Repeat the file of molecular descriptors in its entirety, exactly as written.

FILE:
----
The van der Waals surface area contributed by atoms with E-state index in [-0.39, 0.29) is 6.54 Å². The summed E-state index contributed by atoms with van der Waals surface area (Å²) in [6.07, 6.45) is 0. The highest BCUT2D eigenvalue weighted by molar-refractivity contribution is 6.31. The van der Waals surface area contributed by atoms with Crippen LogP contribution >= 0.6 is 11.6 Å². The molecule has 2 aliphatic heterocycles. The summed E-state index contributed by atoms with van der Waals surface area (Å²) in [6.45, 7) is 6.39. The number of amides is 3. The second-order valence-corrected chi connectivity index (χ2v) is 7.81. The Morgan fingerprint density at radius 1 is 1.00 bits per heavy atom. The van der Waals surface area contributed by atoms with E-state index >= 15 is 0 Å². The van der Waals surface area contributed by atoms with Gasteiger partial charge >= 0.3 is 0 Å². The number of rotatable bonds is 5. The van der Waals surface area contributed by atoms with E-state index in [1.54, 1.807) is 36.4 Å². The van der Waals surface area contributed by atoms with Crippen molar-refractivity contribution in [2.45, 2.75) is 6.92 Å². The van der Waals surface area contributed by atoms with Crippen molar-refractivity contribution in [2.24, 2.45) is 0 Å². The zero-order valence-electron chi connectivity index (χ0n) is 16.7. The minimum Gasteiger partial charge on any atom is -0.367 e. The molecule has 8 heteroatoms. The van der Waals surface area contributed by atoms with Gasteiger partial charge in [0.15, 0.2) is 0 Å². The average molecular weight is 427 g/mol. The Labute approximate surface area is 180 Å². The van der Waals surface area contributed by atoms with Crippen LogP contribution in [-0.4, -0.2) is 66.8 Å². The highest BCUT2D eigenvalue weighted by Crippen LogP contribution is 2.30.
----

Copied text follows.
The van der Waals surface area contributed by atoms with E-state index in [-0.39, 0.29) is 6.54 Å². The summed E-state index contributed by atoms with van der Waals surface area (Å²) in [6.07, 6.45) is 0. The highest BCUT2D eigenvalue weighted by molar-refractivity contribution is 6.31. The van der Waals surface area contributed by atoms with Crippen LogP contribution >= 0.6 is 11.6 Å². The molecule has 2 aliphatic heterocycles. The summed E-state index contributed by atoms with van der Waals surface area (Å²) in [6.45, 7) is 6.39. The number of amides is 3. The second-order valence-corrected chi connectivity index (χ2v) is 7.81. The Morgan fingerprint density at radius 1 is 1.00 bits per heavy atom. The van der Waals surface area contributed by atoms with E-state index >= 15 is 0 Å². The van der Waals surface area contributed by atoms with Gasteiger partial charge >= 0.3 is 0 Å². The number of rotatable bonds is 5. The van der Waals surface area contributed by atoms with E-state index in [1.54, 1.807) is 36.4 Å². The van der Waals surface area contributed by atoms with Crippen molar-refractivity contribution in [2.45, 2.75) is 6.92 Å². The van der Waals surface area contributed by atoms with Crippen molar-refractivity contribution in [2.24, 2.45) is 0 Å². The zero-order valence-electron chi connectivity index (χ0n) is 16.7. The minimum Gasteiger partial charge on any atom is -0.367 e. The molecule has 8 heteroatoms. The van der Waals surface area contributed by atoms with Gasteiger partial charge in [0.15, 0.2) is 0 Å². The average molecular weight is 427 g/mol. The Labute approximate surface area is 180 Å². The van der Waals surface area contributed by atoms with Crippen LogP contribution in [-0.4, -0.2) is 66.8 Å². The highest BCUT2D eigenvalue weighted by Crippen LogP contribution is 2.30.